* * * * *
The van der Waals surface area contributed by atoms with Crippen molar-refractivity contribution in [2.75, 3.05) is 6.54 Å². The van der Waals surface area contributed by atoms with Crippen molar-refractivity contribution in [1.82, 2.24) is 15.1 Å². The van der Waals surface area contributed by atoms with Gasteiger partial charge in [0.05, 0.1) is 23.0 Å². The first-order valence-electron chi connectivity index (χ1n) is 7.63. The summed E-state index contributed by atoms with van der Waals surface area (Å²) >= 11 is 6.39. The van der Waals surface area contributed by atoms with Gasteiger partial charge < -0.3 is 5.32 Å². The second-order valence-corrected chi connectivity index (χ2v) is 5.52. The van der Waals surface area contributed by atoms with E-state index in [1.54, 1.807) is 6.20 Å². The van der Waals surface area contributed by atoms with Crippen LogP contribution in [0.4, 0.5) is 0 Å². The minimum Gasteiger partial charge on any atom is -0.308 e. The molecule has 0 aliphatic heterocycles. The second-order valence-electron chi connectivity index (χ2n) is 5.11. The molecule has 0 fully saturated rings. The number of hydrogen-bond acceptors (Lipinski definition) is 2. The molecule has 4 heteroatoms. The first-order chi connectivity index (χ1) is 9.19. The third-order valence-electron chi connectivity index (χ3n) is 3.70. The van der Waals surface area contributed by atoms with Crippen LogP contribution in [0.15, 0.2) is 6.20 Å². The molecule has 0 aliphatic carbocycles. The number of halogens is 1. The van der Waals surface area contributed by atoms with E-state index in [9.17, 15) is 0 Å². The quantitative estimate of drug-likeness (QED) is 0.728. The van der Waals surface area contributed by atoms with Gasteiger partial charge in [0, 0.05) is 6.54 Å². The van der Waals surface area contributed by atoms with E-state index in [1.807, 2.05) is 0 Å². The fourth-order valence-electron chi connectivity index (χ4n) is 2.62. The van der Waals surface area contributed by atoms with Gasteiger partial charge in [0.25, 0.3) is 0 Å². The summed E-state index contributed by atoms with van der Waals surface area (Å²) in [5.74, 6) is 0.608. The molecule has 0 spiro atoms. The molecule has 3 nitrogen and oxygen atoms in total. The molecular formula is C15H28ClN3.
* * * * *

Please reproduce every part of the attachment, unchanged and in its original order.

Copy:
The van der Waals surface area contributed by atoms with Crippen molar-refractivity contribution in [2.75, 3.05) is 6.54 Å². The van der Waals surface area contributed by atoms with Crippen molar-refractivity contribution in [1.82, 2.24) is 15.1 Å². The van der Waals surface area contributed by atoms with Gasteiger partial charge in [0.05, 0.1) is 23.0 Å². The first-order valence-electron chi connectivity index (χ1n) is 7.63. The summed E-state index contributed by atoms with van der Waals surface area (Å²) >= 11 is 6.39. The van der Waals surface area contributed by atoms with Gasteiger partial charge < -0.3 is 5.32 Å². The second-order valence-corrected chi connectivity index (χ2v) is 5.52. The van der Waals surface area contributed by atoms with E-state index in [1.54, 1.807) is 6.20 Å². The van der Waals surface area contributed by atoms with Crippen LogP contribution in [0.4, 0.5) is 0 Å². The minimum Gasteiger partial charge on any atom is -0.308 e. The molecule has 0 aliphatic heterocycles. The second-order valence-electron chi connectivity index (χ2n) is 5.11. The molecule has 0 fully saturated rings. The number of hydrogen-bond acceptors (Lipinski definition) is 2. The molecule has 4 heteroatoms. The first-order chi connectivity index (χ1) is 9.19. The third-order valence-electron chi connectivity index (χ3n) is 3.70. The van der Waals surface area contributed by atoms with Crippen LogP contribution in [0.15, 0.2) is 6.20 Å². The molecule has 0 aliphatic carbocycles. The number of halogens is 1. The van der Waals surface area contributed by atoms with E-state index in [9.17, 15) is 0 Å². The quantitative estimate of drug-likeness (QED) is 0.728. The van der Waals surface area contributed by atoms with Gasteiger partial charge in [0, 0.05) is 6.54 Å². The van der Waals surface area contributed by atoms with E-state index in [1.807, 2.05) is 0 Å². The fourth-order valence-electron chi connectivity index (χ4n) is 2.62. The van der Waals surface area contributed by atoms with Gasteiger partial charge in [0.25, 0.3) is 0 Å². The summed E-state index contributed by atoms with van der Waals surface area (Å²) in [5.74, 6) is 0.608. The molecule has 0 spiro atoms. The molecule has 3 nitrogen and oxygen atoms in total. The molecular formula is C15H28ClN3.